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Hibiscus sabdariffa

One of our favorite plants this year at the Derwood Demo Garden is Hibiscus sabdariffa, or roselle hibiscus (or sorrel, sour-leaf, flor de Jamaica, and many other names).  It is an Old World plant (Africa and Asia) that is also grown extensively in the West Indies.  In its natural warm habitat, it can be a woody shrub, but here it’s grown as an annual.  I started the seeds inside in March and by July it was over two feet tall.

The roselle flower looks a lot like that of okra; they’re in the same plant family, Malvaceae.  One of the useful parts of the plant is the flower bud:

which is picked when about an inch long and completely red.  To make a simple nutritious infusion, use 2-3 buds per measured cup of water, and simmer the buds in the water for about ten minutes until the water is a rich red.  You can drink this tea hot or cold, and add herbs to it for variety.  The commercially sold Red Zinger tea has roselle hibiscus as its base.

MG Millicent Lawrence told me how roselle or “sorrel” is used in Jamaica for a winter drink (alcoholic).  Here’s her recipe:

Jamaican Sorrel

Ingredients (makes about 2-3 pints of liquid)
1 cup dried sorrel buds
2 Tbs grated ginger (no need to peel)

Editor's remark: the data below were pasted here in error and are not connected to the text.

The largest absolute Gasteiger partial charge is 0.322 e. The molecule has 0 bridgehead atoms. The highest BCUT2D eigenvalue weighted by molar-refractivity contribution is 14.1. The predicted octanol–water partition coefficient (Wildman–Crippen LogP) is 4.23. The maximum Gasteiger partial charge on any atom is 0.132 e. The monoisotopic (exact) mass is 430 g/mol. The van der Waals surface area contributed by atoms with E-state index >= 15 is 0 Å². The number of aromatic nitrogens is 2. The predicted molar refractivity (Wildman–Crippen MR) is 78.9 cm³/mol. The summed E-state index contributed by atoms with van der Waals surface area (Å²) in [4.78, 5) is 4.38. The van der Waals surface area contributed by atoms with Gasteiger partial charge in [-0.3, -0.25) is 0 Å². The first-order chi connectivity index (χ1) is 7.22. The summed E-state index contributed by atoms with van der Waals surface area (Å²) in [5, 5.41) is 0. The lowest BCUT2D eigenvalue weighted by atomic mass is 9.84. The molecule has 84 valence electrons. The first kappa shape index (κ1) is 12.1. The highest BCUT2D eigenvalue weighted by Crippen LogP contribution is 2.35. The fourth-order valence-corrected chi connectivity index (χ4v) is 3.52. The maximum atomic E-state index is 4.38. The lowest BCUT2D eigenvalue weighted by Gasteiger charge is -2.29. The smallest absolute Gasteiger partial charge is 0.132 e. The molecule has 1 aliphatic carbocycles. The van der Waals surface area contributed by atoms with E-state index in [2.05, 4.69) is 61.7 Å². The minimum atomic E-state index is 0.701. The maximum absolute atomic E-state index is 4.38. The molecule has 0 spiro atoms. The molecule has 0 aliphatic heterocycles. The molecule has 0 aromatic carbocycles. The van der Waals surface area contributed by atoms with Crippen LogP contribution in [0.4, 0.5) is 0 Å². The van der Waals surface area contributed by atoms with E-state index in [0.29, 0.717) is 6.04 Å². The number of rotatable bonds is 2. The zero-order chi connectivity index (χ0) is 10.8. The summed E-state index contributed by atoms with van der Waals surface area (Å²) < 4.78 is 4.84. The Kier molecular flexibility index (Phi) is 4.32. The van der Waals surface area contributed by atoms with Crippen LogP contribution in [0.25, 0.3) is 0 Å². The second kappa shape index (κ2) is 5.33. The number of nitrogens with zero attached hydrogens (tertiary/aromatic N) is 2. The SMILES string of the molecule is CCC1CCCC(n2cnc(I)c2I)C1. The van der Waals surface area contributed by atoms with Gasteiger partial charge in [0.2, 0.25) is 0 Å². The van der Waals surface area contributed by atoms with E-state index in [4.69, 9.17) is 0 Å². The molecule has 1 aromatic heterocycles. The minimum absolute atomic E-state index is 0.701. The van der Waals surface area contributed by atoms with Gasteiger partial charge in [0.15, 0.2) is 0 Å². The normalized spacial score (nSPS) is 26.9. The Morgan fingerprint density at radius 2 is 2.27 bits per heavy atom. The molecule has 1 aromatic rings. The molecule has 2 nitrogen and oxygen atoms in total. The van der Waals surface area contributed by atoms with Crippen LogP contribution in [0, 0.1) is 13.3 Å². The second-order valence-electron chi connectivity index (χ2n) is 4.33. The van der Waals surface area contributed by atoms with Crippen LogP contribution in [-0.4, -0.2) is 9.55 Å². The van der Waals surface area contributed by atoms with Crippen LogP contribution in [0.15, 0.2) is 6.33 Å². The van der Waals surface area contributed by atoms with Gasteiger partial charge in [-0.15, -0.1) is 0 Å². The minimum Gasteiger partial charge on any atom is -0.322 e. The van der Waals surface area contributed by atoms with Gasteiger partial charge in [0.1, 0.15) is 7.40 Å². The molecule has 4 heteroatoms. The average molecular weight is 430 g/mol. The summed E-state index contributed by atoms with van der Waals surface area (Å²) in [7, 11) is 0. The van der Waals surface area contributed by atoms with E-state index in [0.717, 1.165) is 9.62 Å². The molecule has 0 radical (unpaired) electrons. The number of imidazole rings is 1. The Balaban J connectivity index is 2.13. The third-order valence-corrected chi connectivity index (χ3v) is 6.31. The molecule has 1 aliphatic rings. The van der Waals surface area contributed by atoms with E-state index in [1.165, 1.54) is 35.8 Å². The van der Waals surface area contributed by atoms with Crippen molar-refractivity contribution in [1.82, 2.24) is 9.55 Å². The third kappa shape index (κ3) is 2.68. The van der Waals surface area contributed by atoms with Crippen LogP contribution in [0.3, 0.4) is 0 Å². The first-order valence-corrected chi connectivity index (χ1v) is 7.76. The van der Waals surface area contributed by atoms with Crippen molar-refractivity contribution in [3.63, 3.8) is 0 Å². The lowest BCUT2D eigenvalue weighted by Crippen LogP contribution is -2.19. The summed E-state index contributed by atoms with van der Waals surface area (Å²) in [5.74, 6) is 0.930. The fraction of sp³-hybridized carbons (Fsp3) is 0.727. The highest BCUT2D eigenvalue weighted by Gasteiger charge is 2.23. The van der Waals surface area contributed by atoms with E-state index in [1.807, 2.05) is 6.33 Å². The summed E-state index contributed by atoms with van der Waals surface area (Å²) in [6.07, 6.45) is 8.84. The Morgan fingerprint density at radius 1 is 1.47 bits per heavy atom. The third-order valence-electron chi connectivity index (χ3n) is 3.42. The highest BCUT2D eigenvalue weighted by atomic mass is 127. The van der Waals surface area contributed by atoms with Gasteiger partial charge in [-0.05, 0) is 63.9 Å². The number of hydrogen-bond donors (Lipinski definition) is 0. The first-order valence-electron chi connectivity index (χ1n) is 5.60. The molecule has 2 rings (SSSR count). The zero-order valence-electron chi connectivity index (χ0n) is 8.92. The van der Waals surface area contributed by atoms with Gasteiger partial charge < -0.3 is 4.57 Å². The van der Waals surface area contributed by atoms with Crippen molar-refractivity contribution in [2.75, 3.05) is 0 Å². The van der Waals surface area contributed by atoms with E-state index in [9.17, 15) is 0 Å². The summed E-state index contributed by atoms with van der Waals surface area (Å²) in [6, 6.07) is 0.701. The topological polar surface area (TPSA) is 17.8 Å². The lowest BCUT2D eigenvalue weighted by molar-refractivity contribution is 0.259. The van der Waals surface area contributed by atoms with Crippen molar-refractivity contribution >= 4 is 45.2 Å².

5 cups boiling water
10-20 allspice (pimento) berries.  If the allspice berries are large (pea size) use the lower amount
rum and sugar to taste
wine (optional)
Place the sorrel, ginger, and allspice in a large container and pour in the boiling water.  Cover and let steep overnight.  Strain through cheesecloth or a fine meshed sieve to remove all solids.  Add a little rum to preserve and sugar to sweeten, and wine if desired.  Pour into a glass bottle and refrigerate.  The end product should be a rich ruby-colored spicy beverage.

You could also use fresh buds for this, but you’d need much more than a cup, and you’d need to infuse them, not just pour boiling water on.  Dried sorrel or flor de Jamaica can be found at Hispanic groceries.

credit Barbara Dunn

This aerial shot of the demo garden was taken from a kite flown by the indefatigable MG Barbara Dunn.

You can see our fat patch of roselle hibiscus next to the blue-green coiled hose.  There are perhaps seven plants in there – I can’t remember now – and the patch is about seven feet long.

Here’s a closeup of the pretty leaves – look, no bug damage!  And it turns out the leaves are edible as well.  I’d read this but hadn’t tried them, and then a very nice Burmese-American visitor to our garden saw the plant and recognized it and asked for some leaves to show us how it was cooked – and the next week we got a dish with “sour leaf” and bamboo shoots to sample.

I took some home that night and cooked them, but I won’t post the recipe because I’m still working on it.  The leaves have a strong sour taste that needs to be complemented with other tastes, and the Indian spices I used weren’t strong enough to do the trick.  I ought to have properly caramelized the onions, too.

Here’s a shot of my dinner, accompanied by a glass of roselle infusion.  I served the roselle greens on a chickpea flour pancake (recipe here, from a delightful food blog).

So give roselle a try in your vegetable or flower patch next year!  The seeds are available from Southern Exposure Seed Exchange and other sources (more next year, I expect, since this is a hot plant in the food gardening world right now).

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